EU AI Act: European AI regulation and its implementation

Hand auf Tablet
  • Whitepaper
  • 5 minute read
  • 21 Dec 2023

Artificial intelligence (AI) is a key technology in the digital transformation and is already present in many products and processes today. Trust in the reliability, transparency and fairness of AI is so crucial for widespread use that the European Union has drafted its own regulation for AI – the EU AI Act.  The regulation aims to set rules for AI systems, promote innovation and protect EU citizens.

It calls for governance that makes the risks of AI systems manageable throughout their entire life cycle. Implementation presents challenges, but also opportunities for organizations. With the right approach, they can improve their AI quality, demonstrate social responsibility and take a pioneering role in digital transformation with AI.

Most important in 30 seconds

  • The increasing use of AI in all sectors will be regulated more and more in the future. The AI Act is the centrepiece of AI regulation at EU level.
  • The foreseeable publication of the regulation poses far-reaching challenges for regulated organizations in and outside of Europe.
  • The requirements are complex, but can be implemented in an innovation-friendly way with the right approach and early preparations.
  • In our PwC Artificial Intelligence Governance Introduction Framework, we combine technical expertise, legal knowledge and product compliance experience with the specific requirements of the new AI Act to help our clients build holistic AI governance systems.

Your expert for questions

Hendrik Reese
Partner Responsible AI at PwC Germany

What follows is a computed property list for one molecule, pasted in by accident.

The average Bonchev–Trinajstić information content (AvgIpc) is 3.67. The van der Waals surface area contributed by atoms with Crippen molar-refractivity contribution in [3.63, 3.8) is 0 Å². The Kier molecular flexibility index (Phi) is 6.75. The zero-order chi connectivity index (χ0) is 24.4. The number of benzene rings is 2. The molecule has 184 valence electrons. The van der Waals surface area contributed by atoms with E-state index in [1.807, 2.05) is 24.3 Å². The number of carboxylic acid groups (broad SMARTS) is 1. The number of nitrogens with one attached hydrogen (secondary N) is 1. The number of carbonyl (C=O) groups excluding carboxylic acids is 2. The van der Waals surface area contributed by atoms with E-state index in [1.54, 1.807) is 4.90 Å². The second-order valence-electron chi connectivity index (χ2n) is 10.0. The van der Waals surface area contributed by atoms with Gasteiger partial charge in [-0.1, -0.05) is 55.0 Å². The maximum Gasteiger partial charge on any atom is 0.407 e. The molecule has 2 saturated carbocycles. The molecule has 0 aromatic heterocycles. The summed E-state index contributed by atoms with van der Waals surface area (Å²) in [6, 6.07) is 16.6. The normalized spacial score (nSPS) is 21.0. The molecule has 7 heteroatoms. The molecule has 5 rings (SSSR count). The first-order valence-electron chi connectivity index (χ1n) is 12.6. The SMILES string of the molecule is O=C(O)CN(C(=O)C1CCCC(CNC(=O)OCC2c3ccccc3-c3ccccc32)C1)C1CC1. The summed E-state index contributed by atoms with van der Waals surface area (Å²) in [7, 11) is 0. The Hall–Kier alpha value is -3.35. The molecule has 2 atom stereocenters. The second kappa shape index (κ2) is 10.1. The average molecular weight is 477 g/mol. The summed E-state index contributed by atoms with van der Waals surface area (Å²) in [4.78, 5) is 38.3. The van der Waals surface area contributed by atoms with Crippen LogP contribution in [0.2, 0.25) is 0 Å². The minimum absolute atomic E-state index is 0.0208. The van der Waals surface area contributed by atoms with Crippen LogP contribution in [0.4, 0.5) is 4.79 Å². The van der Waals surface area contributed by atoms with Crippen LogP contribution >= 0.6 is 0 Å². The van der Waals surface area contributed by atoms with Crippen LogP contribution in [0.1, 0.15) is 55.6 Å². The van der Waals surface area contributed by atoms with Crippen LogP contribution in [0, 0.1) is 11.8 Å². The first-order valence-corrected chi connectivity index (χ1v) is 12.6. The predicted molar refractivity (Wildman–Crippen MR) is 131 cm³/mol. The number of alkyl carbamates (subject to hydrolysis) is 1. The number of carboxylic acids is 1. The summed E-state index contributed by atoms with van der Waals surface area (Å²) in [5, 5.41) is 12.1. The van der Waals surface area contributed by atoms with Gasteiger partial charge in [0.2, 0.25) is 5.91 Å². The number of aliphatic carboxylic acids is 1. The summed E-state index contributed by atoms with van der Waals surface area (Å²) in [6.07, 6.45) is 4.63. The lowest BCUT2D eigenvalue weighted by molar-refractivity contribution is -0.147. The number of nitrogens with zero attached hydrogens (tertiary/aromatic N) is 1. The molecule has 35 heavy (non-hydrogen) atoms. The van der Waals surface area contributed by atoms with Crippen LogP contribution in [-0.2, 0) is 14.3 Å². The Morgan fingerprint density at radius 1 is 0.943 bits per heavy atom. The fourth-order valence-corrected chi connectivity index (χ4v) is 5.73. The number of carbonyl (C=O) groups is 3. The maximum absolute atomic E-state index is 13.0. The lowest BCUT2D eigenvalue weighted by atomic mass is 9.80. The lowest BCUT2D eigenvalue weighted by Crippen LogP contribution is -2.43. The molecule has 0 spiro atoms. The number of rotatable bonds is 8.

The EU AI Act will have far-reaching effects

In order to be successful in the use of AI in the competitive European AI market, regulated organisations will need to comply with a wide range of regulations, build a culture of trust and ensure transparency throughout the AI lifecycle.

The EU AI Act is a regulation proposed by the European Commission to establish harmonized rules for AI systems. As part of the so-called trilogue, the Commission, Parliament and the Council of the European Union agreed on a joint version of the regulation in December 2023 after lengthy negotiations. The publication can be expected in 2024. The regulation is expected to provide for a transitional period of 24 months during which organizations must implement the requirements, whereby non-compliance can lead to significant fines and liability risks. However, bans are to take effect already after just 6 months and requirements for general purpose AI (GPAI) after just 12 months.

AI systems are generally regulated on the basis of the risks they pose. Some systems are completely prohibited and others must meet requirements in order to be used. All other systems can initially be operated without further restrictions, although the Commission reserves the right to extend the list of regulated systems if they are associated with considerable risks.

The central subject of the regulation are high-risk AI systems, which must meet comprehensive documentation, monitoring and quality requirements. The providers of high-risk AI systems bear the main burden of the requirements.